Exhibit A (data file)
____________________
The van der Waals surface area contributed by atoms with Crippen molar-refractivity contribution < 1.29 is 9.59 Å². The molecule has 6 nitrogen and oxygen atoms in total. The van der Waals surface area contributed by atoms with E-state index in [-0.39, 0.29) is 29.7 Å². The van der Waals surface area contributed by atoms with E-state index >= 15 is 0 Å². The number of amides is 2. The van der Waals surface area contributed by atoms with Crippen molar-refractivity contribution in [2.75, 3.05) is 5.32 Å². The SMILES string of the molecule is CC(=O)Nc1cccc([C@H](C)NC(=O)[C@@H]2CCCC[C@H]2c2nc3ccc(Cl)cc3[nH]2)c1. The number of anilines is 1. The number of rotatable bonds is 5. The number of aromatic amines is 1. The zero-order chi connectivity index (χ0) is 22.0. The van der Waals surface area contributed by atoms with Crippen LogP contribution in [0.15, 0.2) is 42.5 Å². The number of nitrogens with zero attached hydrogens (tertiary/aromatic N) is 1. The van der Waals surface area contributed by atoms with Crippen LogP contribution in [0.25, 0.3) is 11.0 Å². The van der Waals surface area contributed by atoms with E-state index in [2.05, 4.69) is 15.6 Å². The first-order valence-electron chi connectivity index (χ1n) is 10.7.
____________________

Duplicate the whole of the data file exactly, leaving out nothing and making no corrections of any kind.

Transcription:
The van der Waals surface area contributed by atoms with Crippen molar-refractivity contribution < 1.29 is 9.59 Å². The molecule has 6 nitrogen and oxygen atoms in total. The van der Waals surface area contributed by atoms with E-state index in [-0.39, 0.29) is 29.7 Å². The van der Waals surface area contributed by atoms with E-state index >= 15 is 0 Å². The number of amides is 2. The van der Waals surface area contributed by atoms with Crippen molar-refractivity contribution in [2.75, 3.05) is 5.32 Å². The SMILES string of the molecule is CC(=O)Nc1cccc([C@H](C)NC(=O)[C@@H]2CCCC[C@H]2c2nc3ccc(Cl)cc3[nH]2)c1. The number of anilines is 1. The number of rotatable bonds is 5. The number of aromatic amines is 1. The zero-order chi connectivity index (χ0) is 22.0. The van der Waals surface area contributed by atoms with Crippen LogP contribution in [0.15, 0.2) is 42.5 Å². The number of nitrogens with zero attached hydrogens (tertiary/aromatic N) is 1. The van der Waals surface area contributed by atoms with Crippen LogP contribution in [0.25, 0.3) is 11.0 Å². The van der Waals surface area contributed by atoms with E-state index in [2.05, 4.69) is 15.6 Å². The first-order valence-electron chi connectivity index (χ1n) is 10.7.